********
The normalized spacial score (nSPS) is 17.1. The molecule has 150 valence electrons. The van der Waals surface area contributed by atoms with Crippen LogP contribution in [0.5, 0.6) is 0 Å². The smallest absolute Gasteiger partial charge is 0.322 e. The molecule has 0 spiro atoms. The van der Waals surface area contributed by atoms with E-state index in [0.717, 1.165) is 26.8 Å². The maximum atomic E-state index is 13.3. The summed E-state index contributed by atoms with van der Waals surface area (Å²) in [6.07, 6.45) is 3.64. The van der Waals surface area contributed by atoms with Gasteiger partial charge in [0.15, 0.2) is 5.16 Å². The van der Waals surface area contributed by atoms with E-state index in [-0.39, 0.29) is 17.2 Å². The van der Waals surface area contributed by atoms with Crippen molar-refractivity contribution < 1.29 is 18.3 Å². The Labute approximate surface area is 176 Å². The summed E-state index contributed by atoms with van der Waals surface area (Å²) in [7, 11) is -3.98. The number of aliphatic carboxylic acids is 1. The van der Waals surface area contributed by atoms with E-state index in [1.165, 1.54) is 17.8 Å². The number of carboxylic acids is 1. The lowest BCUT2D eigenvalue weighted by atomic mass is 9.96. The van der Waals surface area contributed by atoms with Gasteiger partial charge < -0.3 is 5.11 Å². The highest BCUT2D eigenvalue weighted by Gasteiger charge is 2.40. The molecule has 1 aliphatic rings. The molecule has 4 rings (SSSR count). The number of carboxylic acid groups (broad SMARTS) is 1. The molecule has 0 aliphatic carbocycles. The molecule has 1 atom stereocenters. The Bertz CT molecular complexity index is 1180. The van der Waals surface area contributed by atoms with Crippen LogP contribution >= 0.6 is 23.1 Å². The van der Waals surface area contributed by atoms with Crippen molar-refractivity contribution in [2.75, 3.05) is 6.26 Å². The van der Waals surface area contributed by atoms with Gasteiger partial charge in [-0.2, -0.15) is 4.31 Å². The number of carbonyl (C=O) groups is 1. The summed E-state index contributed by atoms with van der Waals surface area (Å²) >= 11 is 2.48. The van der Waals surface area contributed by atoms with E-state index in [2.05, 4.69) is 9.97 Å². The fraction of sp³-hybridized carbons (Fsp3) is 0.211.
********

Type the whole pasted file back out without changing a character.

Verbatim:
The normalized spacial score (nSPS) is 17.1. The molecule has 150 valence electrons. The van der Waals surface area contributed by atoms with Crippen LogP contribution in [0.5, 0.6) is 0 Å². The smallest absolute Gasteiger partial charge is 0.322 e. The molecule has 0 spiro atoms. The van der Waals surface area contributed by atoms with E-state index in [0.717, 1.165) is 26.8 Å². The maximum atomic E-state index is 13.3. The summed E-state index contributed by atoms with van der Waals surface area (Å²) in [6.07, 6.45) is 3.64. The van der Waals surface area contributed by atoms with Gasteiger partial charge in [0.15, 0.2) is 5.16 Å². The van der Waals surface area contributed by atoms with E-state index in [-0.39, 0.29) is 17.2 Å². The van der Waals surface area contributed by atoms with Crippen molar-refractivity contribution < 1.29 is 18.3 Å². The Labute approximate surface area is 176 Å². The summed E-state index contributed by atoms with van der Waals surface area (Å²) in [7, 11) is -3.98. The number of aliphatic carboxylic acids is 1. The van der Waals surface area contributed by atoms with E-state index in [1.165, 1.54) is 17.8 Å². The number of carboxylic acids is 1. The lowest BCUT2D eigenvalue weighted by atomic mass is 9.96. The van der Waals surface area contributed by atoms with Gasteiger partial charge < -0.3 is 5.11 Å². The highest BCUT2D eigenvalue weighted by Gasteiger charge is 2.40. The molecule has 1 aliphatic rings. The molecule has 4 rings (SSSR count). The number of carboxylic acid groups (broad SMARTS) is 1. The molecule has 0 aliphatic carbocycles. The molecule has 1 atom stereocenters. The Bertz CT molecular complexity index is 1180. The van der Waals surface area contributed by atoms with Crippen LogP contribution >= 0.6 is 23.1 Å². The van der Waals surface area contributed by atoms with Crippen molar-refractivity contribution in [2.75, 3.05) is 6.26 Å². The van der Waals surface area contributed by atoms with Gasteiger partial charge in [-0.2, -0.15) is 4.31 Å². The number of carbonyl (C=O) groups is 1. The summed E-state index contributed by atoms with van der Waals surface area (Å²) >= 11 is 2.48. The van der Waals surface area contributed by atoms with E-state index in [2.05, 4.69) is 9.97 Å². The fraction of sp³-hybridized carbons (Fsp3) is 0.211.